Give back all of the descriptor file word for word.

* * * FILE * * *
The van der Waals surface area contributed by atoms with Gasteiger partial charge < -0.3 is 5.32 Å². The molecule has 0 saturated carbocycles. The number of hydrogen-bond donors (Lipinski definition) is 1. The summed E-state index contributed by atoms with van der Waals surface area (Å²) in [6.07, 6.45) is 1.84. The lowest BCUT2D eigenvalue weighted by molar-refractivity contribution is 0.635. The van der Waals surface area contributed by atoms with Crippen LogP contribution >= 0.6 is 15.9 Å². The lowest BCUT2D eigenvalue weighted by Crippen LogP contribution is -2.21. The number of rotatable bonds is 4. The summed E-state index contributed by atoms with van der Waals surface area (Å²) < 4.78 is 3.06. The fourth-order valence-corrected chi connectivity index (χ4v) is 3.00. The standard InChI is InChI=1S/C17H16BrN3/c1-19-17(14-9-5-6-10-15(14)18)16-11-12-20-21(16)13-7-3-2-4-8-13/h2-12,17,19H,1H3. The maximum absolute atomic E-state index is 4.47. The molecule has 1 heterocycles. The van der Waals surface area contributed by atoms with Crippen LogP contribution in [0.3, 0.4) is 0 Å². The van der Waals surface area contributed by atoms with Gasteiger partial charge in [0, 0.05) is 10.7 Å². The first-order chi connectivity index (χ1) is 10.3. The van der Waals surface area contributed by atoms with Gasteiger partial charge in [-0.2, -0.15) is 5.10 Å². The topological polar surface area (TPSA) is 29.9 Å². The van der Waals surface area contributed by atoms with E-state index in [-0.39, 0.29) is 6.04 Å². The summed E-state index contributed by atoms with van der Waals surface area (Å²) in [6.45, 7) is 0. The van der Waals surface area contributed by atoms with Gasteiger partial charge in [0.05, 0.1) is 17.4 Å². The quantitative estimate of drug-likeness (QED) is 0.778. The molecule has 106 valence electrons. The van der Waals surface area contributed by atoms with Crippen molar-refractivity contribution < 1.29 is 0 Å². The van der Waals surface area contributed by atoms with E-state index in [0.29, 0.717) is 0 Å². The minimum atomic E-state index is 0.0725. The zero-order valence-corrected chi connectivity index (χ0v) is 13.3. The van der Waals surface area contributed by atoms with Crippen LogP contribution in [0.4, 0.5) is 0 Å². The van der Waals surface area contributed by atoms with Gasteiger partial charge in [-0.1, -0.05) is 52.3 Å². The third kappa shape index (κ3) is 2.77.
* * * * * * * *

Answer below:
The van der Waals surface area contributed by atoms with Gasteiger partial charge < -0.3 is 5.32 Å². The molecule has 0 saturated carbocycles. The number of hydrogen-bond donors (Lipinski definition) is 1. The summed E-state index contributed by atoms with van der Waals surface area (Å²) in [6.07, 6.45) is 1.84. The lowest BCUT2D eigenvalue weighted by molar-refractivity contribution is 0.635. The van der Waals surface area contributed by atoms with Crippen LogP contribution >= 0.6 is 15.9 Å². The lowest BCUT2D eigenvalue weighted by Crippen LogP contribution is -2.21. The number of rotatable bonds is 4. The summed E-state index contributed by atoms with van der Waals surface area (Å²) < 4.78 is 3.06. The fourth-order valence-corrected chi connectivity index (χ4v) is 3.00. The standard InChI is InChI=1S/C17H16BrN3/c1-19-17(14-9-5-6-10-15(14)18)16-11-12-20-21(16)13-7-3-2-4-8-13/h2-12,17,19H,1H3. The maximum absolute atomic E-state index is 4.47. The molecule has 1 heterocycles. The van der Waals surface area contributed by atoms with Crippen LogP contribution in [0.3, 0.4) is 0 Å². The van der Waals surface area contributed by atoms with Gasteiger partial charge in [0, 0.05) is 10.7 Å². The first-order chi connectivity index (χ1) is 10.3. The van der Waals surface area contributed by atoms with Gasteiger partial charge in [-0.2, -0.15) is 5.10 Å². The topological polar surface area (TPSA) is 29.9 Å². The van der Waals surface area contributed by atoms with E-state index in [-0.39, 0.29) is 6.04 Å². The summed E-state index contributed by atoms with van der Waals surface area (Å²) in [6.45, 7) is 0. The van der Waals surface area contributed by atoms with Gasteiger partial charge in [0.05, 0.1) is 17.4 Å². The quantitative estimate of drug-likeness (QED) is 0.778. The molecule has 106 valence electrons. The van der Waals surface area contributed by atoms with Crippen molar-refractivity contribution < 1.29 is 0 Å². The van der Waals surface area contributed by atoms with E-state index in [0.29, 0.717) is 0 Å². The minimum atomic E-state index is 0.0725. The zero-order valence-corrected chi connectivity index (χ0v) is 13.3. The van der Waals surface area contributed by atoms with Crippen LogP contribution in [0.4, 0.5) is 0 Å². The van der Waals surface area contributed by atoms with Gasteiger partial charge in [-0.1, -0.05) is 52.3 Å². The third kappa shape index (κ3) is 2.77.